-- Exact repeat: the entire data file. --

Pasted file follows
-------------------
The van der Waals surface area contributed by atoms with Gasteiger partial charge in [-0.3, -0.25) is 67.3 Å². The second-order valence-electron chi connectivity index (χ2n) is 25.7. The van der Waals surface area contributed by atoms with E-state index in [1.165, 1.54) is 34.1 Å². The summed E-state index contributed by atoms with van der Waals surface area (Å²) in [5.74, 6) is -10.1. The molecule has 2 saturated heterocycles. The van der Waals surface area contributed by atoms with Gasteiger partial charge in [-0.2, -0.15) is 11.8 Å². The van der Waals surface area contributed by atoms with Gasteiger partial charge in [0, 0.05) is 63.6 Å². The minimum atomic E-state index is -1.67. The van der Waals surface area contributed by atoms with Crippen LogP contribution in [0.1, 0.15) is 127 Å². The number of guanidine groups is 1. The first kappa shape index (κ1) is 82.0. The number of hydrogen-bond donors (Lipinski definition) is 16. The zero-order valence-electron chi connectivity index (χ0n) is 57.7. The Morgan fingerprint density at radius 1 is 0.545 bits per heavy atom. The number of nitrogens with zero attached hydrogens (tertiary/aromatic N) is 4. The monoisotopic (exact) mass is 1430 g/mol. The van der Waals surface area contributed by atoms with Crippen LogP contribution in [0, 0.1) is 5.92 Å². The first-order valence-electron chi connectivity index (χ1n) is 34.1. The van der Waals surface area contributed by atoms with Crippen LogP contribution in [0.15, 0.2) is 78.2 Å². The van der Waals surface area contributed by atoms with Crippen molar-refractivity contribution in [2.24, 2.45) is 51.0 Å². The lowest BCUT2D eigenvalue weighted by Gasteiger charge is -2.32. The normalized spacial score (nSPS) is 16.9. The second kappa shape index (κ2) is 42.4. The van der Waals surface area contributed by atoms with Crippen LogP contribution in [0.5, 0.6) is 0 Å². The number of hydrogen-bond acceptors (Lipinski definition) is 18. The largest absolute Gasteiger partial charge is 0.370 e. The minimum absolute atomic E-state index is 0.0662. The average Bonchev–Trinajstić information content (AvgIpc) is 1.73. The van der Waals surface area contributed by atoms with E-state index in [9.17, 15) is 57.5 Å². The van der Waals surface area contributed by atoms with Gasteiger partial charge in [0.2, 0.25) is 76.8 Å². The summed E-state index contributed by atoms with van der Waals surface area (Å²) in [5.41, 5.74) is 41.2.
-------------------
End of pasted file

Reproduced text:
The van der Waals surface area contributed by atoms with Gasteiger partial charge in [-0.3, -0.25) is 67.3 Å². The second-order valence-electron chi connectivity index (χ2n) is 25.7. The van der Waals surface area contributed by atoms with E-state index in [1.165, 1.54) is 34.1 Å². The summed E-state index contributed by atoms with van der Waals surface area (Å²) in [5.74, 6) is -10.1. The molecule has 2 saturated heterocycles. The van der Waals surface area contributed by atoms with Gasteiger partial charge in [-0.2, -0.15) is 11.8 Å². The van der Waals surface area contributed by atoms with Gasteiger partial charge in [0, 0.05) is 63.6 Å². The minimum atomic E-state index is -1.67. The van der Waals surface area contributed by atoms with Crippen LogP contribution in [0.1, 0.15) is 127 Å². The number of guanidine groups is 1. The first kappa shape index (κ1) is 82.0. The number of hydrogen-bond donors (Lipinski definition) is 16. The zero-order valence-electron chi connectivity index (χ0n) is 57.7. The Morgan fingerprint density at radius 1 is 0.545 bits per heavy atom. The number of nitrogens with zero attached hydrogens (tertiary/aromatic N) is 4. The monoisotopic (exact) mass is 1430 g/mol. The van der Waals surface area contributed by atoms with Crippen LogP contribution in [0, 0.1) is 5.92 Å². The first-order valence-electron chi connectivity index (χ1n) is 34.1. The van der Waals surface area contributed by atoms with Crippen LogP contribution in [0.15, 0.2) is 78.2 Å². The van der Waals surface area contributed by atoms with Crippen molar-refractivity contribution in [2.24, 2.45) is 51.0 Å². The lowest BCUT2D eigenvalue weighted by Gasteiger charge is -2.32. The normalized spacial score (nSPS) is 16.9. The second kappa shape index (κ2) is 42.4. The van der Waals surface area contributed by atoms with Crippen LogP contribution in [0.5, 0.6) is 0 Å². The number of hydrogen-bond acceptors (Lipinski definition) is 18. The largest absolute Gasteiger partial charge is 0.370 e. The minimum absolute atomic E-state index is 0.0662. The average Bonchev–Trinajstić information content (AvgIpc) is 1.73. The van der Waals surface area contributed by atoms with E-state index in [9.17, 15) is 57.5 Å². The van der Waals surface area contributed by atoms with Gasteiger partial charge in [0.2, 0.25) is 76.8 Å². The summed E-state index contributed by atoms with van der Waals surface area (Å²) in [5.41, 5.74) is 41.2.